The Pacific Railroad terminus was eventually established at St. Louis, and crews began laying track eastward. It bridged the Osage River at its mouth and reached Jefferson City late in 1855. Fearing competition with steamboats, the railroad was located away from the Missouri River west of Jefferson City. However, the Pacific Railroad operated its own fleet of 12 steamboats connecting with the trains at Jefferson City to transport passengers and freight on up the Missouri River to Kansas City and beyond. Passengers could step from the train to a waiting steamboat, completing the journey from St. Louis to Kansas City in just 50 hours. Osage City, on the western bank where the bridge crossed, served as a transfer point for shipments of goods and passenger service. Steamboats linked both to railroads and Missouri River traffic from a single vantage point. Navigation was still unreliable, but communities along the Osage River intended to further capitalize on this profitable trade.

The development of railroads and navigation was interrelated in other ways, as well. Due in part to the state's financial assistance to the Pacific Railroad, promoters for improvements to the Osage River were successful in demanding fair treatment of their economic concerns. On February 14, 1855, the Missouri legislature passed the General Assistance Act, providing $50,000 for improvements to the Osage, starting at the mouth and extending to Osceola. The counties forming the Osage River Association assigned their rights to the state. The legislature divided the river into three districts and appropriated the funds to each District Commissioner. With this funding and systematic approach, efforts were increased in dredging, snagging, and constructing rock wing dams and training walls to back water up over the shoals. As a result, Navigation increased substantially, and by 1856, twelve steamboats were operating exclusively on the Osage River between the mouth and Osceola 200 miles upstream.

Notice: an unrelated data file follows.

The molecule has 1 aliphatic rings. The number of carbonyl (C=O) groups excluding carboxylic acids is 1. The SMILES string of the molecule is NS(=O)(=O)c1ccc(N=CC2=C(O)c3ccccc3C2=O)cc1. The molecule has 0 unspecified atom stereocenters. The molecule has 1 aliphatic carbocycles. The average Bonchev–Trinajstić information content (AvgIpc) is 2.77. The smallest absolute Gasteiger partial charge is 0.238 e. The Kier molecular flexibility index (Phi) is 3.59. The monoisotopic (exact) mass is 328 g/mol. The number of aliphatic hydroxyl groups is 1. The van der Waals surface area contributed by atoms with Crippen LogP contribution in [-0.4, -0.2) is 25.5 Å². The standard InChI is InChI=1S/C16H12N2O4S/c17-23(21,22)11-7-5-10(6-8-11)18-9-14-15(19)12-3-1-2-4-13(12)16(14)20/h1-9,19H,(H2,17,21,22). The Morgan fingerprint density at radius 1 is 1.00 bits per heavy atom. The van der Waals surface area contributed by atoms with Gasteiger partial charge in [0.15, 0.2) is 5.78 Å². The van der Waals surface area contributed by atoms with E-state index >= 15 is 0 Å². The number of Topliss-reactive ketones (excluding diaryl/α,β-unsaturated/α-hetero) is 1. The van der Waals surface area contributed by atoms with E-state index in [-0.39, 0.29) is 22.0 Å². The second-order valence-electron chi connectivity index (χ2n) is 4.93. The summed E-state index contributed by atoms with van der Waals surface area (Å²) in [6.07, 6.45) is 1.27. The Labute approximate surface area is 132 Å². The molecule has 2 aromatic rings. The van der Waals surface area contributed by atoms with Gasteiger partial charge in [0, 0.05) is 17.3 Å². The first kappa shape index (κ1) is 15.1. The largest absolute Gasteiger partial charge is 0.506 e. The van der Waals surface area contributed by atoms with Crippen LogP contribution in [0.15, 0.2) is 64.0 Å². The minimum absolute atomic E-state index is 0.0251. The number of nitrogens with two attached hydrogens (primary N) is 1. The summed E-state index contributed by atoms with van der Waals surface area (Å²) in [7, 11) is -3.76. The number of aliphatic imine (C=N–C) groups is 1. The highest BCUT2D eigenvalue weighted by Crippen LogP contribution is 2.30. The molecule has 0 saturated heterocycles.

Because of the shoals and tight bends in the river, Osage River steamboats were necessarily smaller and had shallower drafts than the steamboats operating on the Missouri River. Some plied all the way to St. Louis and back, and others transferred shipments to and from larger Missouri River boats at the mouth of the Osage. Among those operating on the Osage were the Osage Packet, Alliance, Wave, Warsaw, Chippewa, Laclede, Leander, Mary C, Financier, Thomas E. Tutt, Flora Jones, T. L. Crawford, Maid of Osage, and the Mansfield. Both the Wave and Alliance sank in the treacherous waters, and several other boats suffered severe damage. Cargo records document the shipment of such commodities as venison hams, deerskins, otter furs, lumber products, hemp, pork, and produce mainly to markets in St. Louis. Upstream commodities included salt, groceries, nails, and iron.

Osage River navigation and improvement declined significantly during the Civil War. Commerce was disrupted nationwide, and guerilla terrorism on the Osage River interfered with local trade on the stream. During the early years of the Civil War, a southern sympathizer known as "General Crabtree" led a band of recruits in raids on towns and farmhouses in the Osage valley. Operating primarily in the Cole and Miller County areas, they moved their camps from place to place through the thickly forested areas along the river. In June of 1864, Crabtree and his men successfully infiltrated the town of Tuscumbia and held it hostage until the arrival of a 60 man militia sent them retreating. Crabtree's hit and run tactics proved successful until an irate landowner, whose wedding suit Crabtree had stolen, managed to locate the guerillas' camp and fire a lucky shot, dropping the notorious leader in his tracks. Further endangering navigation during the Civil War was the river's proximity to the railroad. On the morning of October 6, 1864, Confederate forces attacked the Missouri Pacific railroad bridge at Osage City. They had approached from the East early in the morning, forcing the Union Command on the Osage County side of the river to surrender. The Union Company on the western, Cole County side soon evacuated.